In a guidance document published today (September 24) forecasting the outcome of a no-deal scenario, the government predicted that should an aviation agreement not be struck, UK and EU licensed airlines would lose the automatic right to operate air services between the UK and the EU without seeking advance permission.
In this situation the government said it “would envisage granting permission to EU airlines to continue to operate” and as a result, “would expect EU countries to reciprocate in turn”.
“It would not be in the interest of any EU country or the UK to restrict the choice of destinations that could be served, though if such permissions are not granted, there could be disruption to some flights,” the report said.
“In the scenario where a provisional deal is agreed for air services, airlines will continue to be required to apply for the following associated permissions,” it added.
In the wake of a no-deal Brexit, UK-licensed airlines would need two associated permissions in order to operate to the EU with the carrier requiring permission from the national authorities of the countries to which they operate.
Airlines should start consulting the national aviation authorities within the relevant EU countries for details of how they grant foreign airlines permission to operate, the report explains.
For airlines licensed outside the UK and the EU, their eligibility to operate air services to the UK will still be determined by the Air Service Agreement (ASA) between the UK and the state in which they are licensed.
For airlines from one of the 111 non-EU countries with which the UK already has a bilateral ASA, including China, India and Brazil, there will be no change to flights.
For airlines from one of the 17 non-EU countries where air services to the UK are currently provided through the UK’s EU membership, “replacement arrangements will be in place before exit day [March 29]”.
“The UK is working closely with these countries to agree replacement bilateral arrangements designed to come into force as soon as the EU-negotiated agreements cease to apply to the UK.
“The UK has already agreed a number of these agreements, and is confident the remaining agreements will be agreed well in advance of the UK leaving the EU,” says the government.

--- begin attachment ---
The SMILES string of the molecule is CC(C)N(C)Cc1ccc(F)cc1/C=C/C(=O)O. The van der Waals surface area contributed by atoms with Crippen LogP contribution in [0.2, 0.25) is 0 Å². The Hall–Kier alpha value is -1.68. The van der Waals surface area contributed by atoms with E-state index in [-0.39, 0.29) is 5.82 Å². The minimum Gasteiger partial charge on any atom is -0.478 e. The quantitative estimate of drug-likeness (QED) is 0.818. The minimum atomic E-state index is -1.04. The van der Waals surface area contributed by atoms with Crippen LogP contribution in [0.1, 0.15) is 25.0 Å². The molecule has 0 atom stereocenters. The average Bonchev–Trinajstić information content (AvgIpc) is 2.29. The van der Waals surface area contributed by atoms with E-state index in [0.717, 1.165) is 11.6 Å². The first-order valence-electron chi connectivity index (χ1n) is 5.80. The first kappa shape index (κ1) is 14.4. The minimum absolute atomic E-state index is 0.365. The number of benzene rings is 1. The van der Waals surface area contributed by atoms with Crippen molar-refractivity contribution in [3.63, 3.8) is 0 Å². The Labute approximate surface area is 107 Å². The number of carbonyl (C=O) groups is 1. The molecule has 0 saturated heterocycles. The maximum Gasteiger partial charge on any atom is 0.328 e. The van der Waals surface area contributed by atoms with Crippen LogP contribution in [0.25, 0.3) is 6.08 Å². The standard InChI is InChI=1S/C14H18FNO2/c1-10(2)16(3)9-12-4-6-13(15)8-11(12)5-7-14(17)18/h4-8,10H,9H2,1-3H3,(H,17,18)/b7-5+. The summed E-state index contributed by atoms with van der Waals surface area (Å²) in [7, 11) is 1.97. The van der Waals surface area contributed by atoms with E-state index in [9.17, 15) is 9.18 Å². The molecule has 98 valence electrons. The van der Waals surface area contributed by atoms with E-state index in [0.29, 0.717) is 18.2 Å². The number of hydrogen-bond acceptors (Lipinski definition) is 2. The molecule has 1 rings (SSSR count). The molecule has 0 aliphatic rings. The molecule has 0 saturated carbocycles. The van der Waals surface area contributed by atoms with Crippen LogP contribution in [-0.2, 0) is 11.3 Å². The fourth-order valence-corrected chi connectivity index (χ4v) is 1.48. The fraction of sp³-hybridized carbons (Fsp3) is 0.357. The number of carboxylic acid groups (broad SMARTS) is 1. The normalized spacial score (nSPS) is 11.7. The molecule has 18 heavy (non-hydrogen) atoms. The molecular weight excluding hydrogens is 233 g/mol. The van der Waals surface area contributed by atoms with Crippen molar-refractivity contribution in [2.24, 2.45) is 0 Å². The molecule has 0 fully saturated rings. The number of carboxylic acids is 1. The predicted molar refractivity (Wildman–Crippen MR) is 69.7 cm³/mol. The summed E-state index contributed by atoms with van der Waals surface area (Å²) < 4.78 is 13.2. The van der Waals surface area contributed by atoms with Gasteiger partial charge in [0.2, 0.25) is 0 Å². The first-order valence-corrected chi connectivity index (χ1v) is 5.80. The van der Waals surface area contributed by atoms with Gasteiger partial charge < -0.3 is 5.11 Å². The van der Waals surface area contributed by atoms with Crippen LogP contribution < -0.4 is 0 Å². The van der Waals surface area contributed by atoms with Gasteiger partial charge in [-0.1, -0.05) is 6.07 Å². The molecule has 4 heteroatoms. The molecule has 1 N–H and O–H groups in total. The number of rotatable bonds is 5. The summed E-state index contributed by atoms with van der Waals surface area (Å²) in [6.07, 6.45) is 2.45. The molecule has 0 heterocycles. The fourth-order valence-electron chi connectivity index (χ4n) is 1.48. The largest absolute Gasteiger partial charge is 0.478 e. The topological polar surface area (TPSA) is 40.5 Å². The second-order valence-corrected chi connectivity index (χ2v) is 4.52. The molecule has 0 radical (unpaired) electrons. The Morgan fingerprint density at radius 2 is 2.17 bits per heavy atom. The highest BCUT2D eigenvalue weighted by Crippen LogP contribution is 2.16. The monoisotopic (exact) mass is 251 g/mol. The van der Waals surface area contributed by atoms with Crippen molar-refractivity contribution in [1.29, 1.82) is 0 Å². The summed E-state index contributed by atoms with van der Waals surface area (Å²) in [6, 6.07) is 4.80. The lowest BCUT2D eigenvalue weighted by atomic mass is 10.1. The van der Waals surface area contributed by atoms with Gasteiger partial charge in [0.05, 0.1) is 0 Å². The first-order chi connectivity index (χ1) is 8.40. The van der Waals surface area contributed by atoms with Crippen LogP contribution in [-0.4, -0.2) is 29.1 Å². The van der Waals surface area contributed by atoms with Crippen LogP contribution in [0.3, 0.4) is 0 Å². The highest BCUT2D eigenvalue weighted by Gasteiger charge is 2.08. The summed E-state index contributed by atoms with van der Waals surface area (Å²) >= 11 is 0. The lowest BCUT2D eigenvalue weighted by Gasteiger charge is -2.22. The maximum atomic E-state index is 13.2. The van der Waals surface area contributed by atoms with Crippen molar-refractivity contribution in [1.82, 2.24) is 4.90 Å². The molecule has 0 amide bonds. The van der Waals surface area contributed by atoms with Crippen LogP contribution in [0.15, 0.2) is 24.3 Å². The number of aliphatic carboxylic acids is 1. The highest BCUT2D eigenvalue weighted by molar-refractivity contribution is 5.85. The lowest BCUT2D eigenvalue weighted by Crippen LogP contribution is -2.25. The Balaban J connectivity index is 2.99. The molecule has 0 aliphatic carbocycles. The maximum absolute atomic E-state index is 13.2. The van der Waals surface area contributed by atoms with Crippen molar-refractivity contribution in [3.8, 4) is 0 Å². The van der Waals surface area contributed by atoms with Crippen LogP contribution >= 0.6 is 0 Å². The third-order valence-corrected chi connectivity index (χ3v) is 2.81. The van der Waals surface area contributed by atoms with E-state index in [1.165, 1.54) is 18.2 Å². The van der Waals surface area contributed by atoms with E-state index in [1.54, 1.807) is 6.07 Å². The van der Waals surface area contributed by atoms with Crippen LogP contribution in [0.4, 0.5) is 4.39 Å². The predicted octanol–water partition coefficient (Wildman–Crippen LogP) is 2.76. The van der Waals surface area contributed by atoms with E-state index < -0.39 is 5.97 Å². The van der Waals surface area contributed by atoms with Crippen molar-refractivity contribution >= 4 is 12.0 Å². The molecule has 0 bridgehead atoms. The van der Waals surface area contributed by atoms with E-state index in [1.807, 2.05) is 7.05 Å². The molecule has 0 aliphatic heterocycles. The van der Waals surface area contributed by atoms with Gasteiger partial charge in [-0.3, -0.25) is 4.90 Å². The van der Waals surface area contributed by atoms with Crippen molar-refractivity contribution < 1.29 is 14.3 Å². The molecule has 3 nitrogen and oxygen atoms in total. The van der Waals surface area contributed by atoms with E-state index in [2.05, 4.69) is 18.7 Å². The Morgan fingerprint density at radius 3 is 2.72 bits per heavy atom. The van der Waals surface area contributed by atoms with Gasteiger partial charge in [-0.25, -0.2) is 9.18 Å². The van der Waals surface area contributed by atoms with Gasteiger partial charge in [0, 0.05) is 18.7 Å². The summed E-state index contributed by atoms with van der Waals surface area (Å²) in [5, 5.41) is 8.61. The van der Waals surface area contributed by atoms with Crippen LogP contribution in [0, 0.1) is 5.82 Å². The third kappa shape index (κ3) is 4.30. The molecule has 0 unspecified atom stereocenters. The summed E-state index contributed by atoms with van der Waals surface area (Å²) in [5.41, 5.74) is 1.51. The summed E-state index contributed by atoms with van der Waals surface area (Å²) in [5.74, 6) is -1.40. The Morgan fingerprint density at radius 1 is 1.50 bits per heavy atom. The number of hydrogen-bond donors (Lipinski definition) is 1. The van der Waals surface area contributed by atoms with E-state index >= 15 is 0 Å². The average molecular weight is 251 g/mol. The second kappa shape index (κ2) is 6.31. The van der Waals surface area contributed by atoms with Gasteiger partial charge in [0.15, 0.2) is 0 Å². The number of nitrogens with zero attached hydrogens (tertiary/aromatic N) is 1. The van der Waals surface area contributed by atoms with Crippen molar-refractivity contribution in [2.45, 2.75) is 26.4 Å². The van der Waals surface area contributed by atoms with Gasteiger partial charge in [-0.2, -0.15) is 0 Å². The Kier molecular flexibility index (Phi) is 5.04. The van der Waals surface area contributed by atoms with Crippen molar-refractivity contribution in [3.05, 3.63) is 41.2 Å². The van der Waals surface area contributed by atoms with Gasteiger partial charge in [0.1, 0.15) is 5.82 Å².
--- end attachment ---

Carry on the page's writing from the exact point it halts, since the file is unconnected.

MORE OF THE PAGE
According to the report, UK operating licences issued before Brexit would remain in place and valid as a result of the EU Withdrawal Act.
After Brexit, the government has said it would not impose nationality restrictions on the conditions for an operating licence. However, UK carriers would also need to consider whether the nationality and level of investment of their shareholders is permitted under the conditions of the ASAs under which they operate their services.
Slot allocation at both UK and EU airports would remain unchanged and retained by the EU Withdrawal Act.
When considering the rights of air passengers, the guidelines state that consumers flying on services departing the UK will enjoy the same as those which apply today with EU passenger rights legislation will be retained in domestic law by the Withdrawal Act.
This covers aspects such as passengers who are denied boarding, delay or cancellation, being entitled to assistance and compensation on the same basis as they currently are.
The report also states that “UK consumer protection in the event of insolvency of a travel provider would continue to apply”.
After Brexit, the UK would also remain a full member of European air safety organisation Eurocontrol and a contributor to its functions and services.
Although, the UK would no longer be able to directly participate in the EU’s SES initiative, which was designed to increase the efficiency of air navigation services across the EU.
The report states that in spite of this, the UK would continue to work through Eurocontrol to “ensure the safe and efficient management of airspace across its 41 members”.
“The UK will continue to lead the way in providing safe and efficient air traffic control services. In addition, the Withdrawal Act would preserve existing EU safety, airspace, and interoperability regulations in domestic law,” the report states.